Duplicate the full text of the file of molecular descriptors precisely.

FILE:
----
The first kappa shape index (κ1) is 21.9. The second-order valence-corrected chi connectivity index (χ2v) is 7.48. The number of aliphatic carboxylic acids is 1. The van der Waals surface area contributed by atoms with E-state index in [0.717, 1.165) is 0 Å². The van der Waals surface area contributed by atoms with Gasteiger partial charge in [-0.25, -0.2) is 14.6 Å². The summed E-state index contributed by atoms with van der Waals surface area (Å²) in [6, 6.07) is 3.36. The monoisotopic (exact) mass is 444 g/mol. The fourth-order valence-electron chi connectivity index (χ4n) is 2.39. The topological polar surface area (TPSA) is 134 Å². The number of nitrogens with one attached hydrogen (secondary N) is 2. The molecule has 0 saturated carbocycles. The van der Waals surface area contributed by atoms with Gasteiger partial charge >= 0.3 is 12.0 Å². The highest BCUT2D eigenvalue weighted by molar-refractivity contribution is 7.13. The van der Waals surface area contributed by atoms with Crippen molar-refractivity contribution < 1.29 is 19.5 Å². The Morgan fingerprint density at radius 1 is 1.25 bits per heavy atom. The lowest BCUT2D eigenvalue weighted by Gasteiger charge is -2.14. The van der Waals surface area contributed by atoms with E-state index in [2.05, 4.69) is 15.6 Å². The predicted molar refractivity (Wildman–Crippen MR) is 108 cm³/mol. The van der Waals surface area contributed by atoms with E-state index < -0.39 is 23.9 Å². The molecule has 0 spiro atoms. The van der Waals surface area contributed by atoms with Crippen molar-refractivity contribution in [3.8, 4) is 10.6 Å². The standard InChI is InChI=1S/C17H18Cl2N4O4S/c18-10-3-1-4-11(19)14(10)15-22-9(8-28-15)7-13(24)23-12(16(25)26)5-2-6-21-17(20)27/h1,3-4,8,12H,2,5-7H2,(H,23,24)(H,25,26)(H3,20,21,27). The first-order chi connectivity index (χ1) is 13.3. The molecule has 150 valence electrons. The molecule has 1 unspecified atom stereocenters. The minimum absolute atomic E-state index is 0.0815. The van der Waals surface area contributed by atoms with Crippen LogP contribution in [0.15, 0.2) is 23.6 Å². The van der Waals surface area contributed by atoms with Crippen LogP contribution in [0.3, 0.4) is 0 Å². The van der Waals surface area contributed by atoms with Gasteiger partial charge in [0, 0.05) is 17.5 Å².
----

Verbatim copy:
The first kappa shape index (κ1) is 21.9. The second-order valence-corrected chi connectivity index (χ2v) is 7.48. The number of aliphatic carboxylic acids is 1. The van der Waals surface area contributed by atoms with E-state index in [0.717, 1.165) is 0 Å². The van der Waals surface area contributed by atoms with Gasteiger partial charge in [-0.25, -0.2) is 14.6 Å². The summed E-state index contributed by atoms with van der Waals surface area (Å²) in [6, 6.07) is 3.36. The monoisotopic (exact) mass is 444 g/mol. The fourth-order valence-electron chi connectivity index (χ4n) is 2.39. The topological polar surface area (TPSA) is 134 Å². The number of nitrogens with one attached hydrogen (secondary N) is 2. The molecule has 0 saturated carbocycles. The van der Waals surface area contributed by atoms with Gasteiger partial charge >= 0.3 is 12.0 Å². The highest BCUT2D eigenvalue weighted by molar-refractivity contribution is 7.13. The van der Waals surface area contributed by atoms with Crippen molar-refractivity contribution < 1.29 is 19.5 Å². The Morgan fingerprint density at radius 1 is 1.25 bits per heavy atom. The lowest BCUT2D eigenvalue weighted by Gasteiger charge is -2.14. The van der Waals surface area contributed by atoms with E-state index in [2.05, 4.69) is 15.6 Å². The predicted molar refractivity (Wildman–Crippen MR) is 108 cm³/mol. The van der Waals surface area contributed by atoms with E-state index < -0.39 is 23.9 Å². The molecule has 0 spiro atoms. The van der Waals surface area contributed by atoms with Crippen molar-refractivity contribution in [3.8, 4) is 10.6 Å². The standard InChI is InChI=1S/C17H18Cl2N4O4S/c18-10-3-1-4-11(19)14(10)15-22-9(8-28-15)7-13(24)23-12(16(25)26)5-2-6-21-17(20)27/h1,3-4,8,12H,2,5-7H2,(H,23,24)(H,25,26)(H3,20,21,27). The first-order chi connectivity index (χ1) is 13.3. The molecule has 150 valence electrons. The molecule has 1 unspecified atom stereocenters. The minimum absolute atomic E-state index is 0.0815. The van der Waals surface area contributed by atoms with Crippen LogP contribution in [0.15, 0.2) is 23.6 Å². The van der Waals surface area contributed by atoms with Crippen LogP contribution in [0.3, 0.4) is 0 Å². The van der Waals surface area contributed by atoms with Gasteiger partial charge in [0, 0.05) is 17.5 Å².